Since it’s break and I’m finally done with all the stress of the season, I’ve found time to do a little reading, a little crafting, and a little writing.
Right now I’m reading The Revolution Will Not be Funded, a book put together by INCITE!. The book is about movements moving beyond the nonprofit industry complex [a system of foundations, grants, and non-profit organizations]. Although I’m probably still only in the first 30 pages or so, words keep popping out at me.
“…Allen documents how the Ford Foundation’s support of certain Black civil rights and Black Power organizations such as CORE actually helped shift the movement’s emphasis—through the recruitment of key movement leaders—from liberation to Black capitalism. Similarly, Madonna Thunder Hawk describes how the offer of well-paying jobs in the non-profit sector seduced many Native activists into diverting their energy from organizing to social service delivery and program development. As Joan Roefels notes in Foundations and Public Policy (2003), large private foundations tend to fund racial justice organizations that focus on policy and legal reform, a strategy that effectively redirected activist efforts from radical change to social reform. It also helped to professionalize these movements, since only those with advanced degrees could do this kind of work, thus minimizing the importance of mass-based grassroots organizing.” (page 7).
This is the truth delivered to us in print.
Another line on the next page jumped out at me as well, particularly since Leadership Development is the sole answer for including—dare I say, allowing— young people to be a part of the Disability Rights Movement:
“Another strategy developed to sublimate [transform] revolutionary movements into reformist ones was “leadership training” both domestically and internationally, whereby potential organizers were recruited to develop skills to become policy makers and bureaucrats [government officials] instead of organizers.”
After reading that, I had to put the book down because thoughts about my own community were distracting me from the text. INCITE! describes this topic as the “elephant in the room” [something that is really obvious but no one wants to talk about.] For our community, this is the elephant in our bed. Between the sheets. Sleeping next to us. We’re THAT connected to the non-profit industry and no one really wants to talk or think about it.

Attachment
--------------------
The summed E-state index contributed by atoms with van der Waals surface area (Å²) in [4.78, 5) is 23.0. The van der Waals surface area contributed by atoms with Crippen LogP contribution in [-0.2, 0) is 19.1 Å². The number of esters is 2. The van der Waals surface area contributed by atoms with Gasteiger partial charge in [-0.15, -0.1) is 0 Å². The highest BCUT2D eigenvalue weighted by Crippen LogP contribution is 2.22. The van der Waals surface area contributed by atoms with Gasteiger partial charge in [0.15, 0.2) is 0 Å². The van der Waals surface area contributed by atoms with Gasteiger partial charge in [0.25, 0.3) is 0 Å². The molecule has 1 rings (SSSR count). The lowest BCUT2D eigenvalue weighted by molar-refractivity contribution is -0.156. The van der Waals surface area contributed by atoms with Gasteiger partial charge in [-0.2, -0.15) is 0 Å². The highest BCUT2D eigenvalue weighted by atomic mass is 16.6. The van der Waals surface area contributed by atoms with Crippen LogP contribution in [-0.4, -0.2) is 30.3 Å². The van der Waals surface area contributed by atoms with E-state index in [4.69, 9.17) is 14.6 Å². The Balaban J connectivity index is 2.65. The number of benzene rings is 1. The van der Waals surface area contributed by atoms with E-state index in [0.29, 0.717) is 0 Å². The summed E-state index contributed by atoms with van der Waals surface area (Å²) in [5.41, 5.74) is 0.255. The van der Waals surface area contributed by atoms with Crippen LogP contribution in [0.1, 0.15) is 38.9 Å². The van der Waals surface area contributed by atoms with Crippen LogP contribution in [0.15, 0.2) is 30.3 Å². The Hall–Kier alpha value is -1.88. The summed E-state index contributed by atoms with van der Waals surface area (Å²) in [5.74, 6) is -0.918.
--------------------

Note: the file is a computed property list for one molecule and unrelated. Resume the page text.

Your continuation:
It seems like we as the disability community as a whole, have not even begun to think about a movement outside of the non-profit complex. Of course, it’s true, we are a new movement— if you consider the movement to have started in the 60s, then it is no more than 50 years old or so. I recently heard someone refer our current state of the movement as the “first wave”, an analogy to the early part of the feminist movement (I thought that was brillant and if so, consider myself a second-waver).
Still, we can not let our young age as a movement be an excuse. If we do so, we are preventing ourselves from our true revolutionary potential. We HAVE to envision a world for us that is not dependent on the non-profit industry complex; afterall, our relationship with the non-profit industry will determine the heart, the temper, and the beat of our movement. This will determine our future and our direction.
What does power mean to us as a community?
Can you envision a large community meeting that isn’t sponsored by WAL-MART? (yes, WAL-freaking-MART)
How can we create systemic change instead of focusing on individual advocacy and social service delivery?
How can we make it even broader than systemic program change and envision a world where disability is interpreted by our own people and by society differently than it does now? What are some strategies to incorporate a model of pride and identity into this definition?
Can we actively and militantly include young people and as Naomi has said before, create an expectation of community instead of individual gain?
What can a movement that is not dependent on the non-profit industry/social service delivery/individual-based philosophy even look like?
Have we even allowed ourselves to imagine this yet?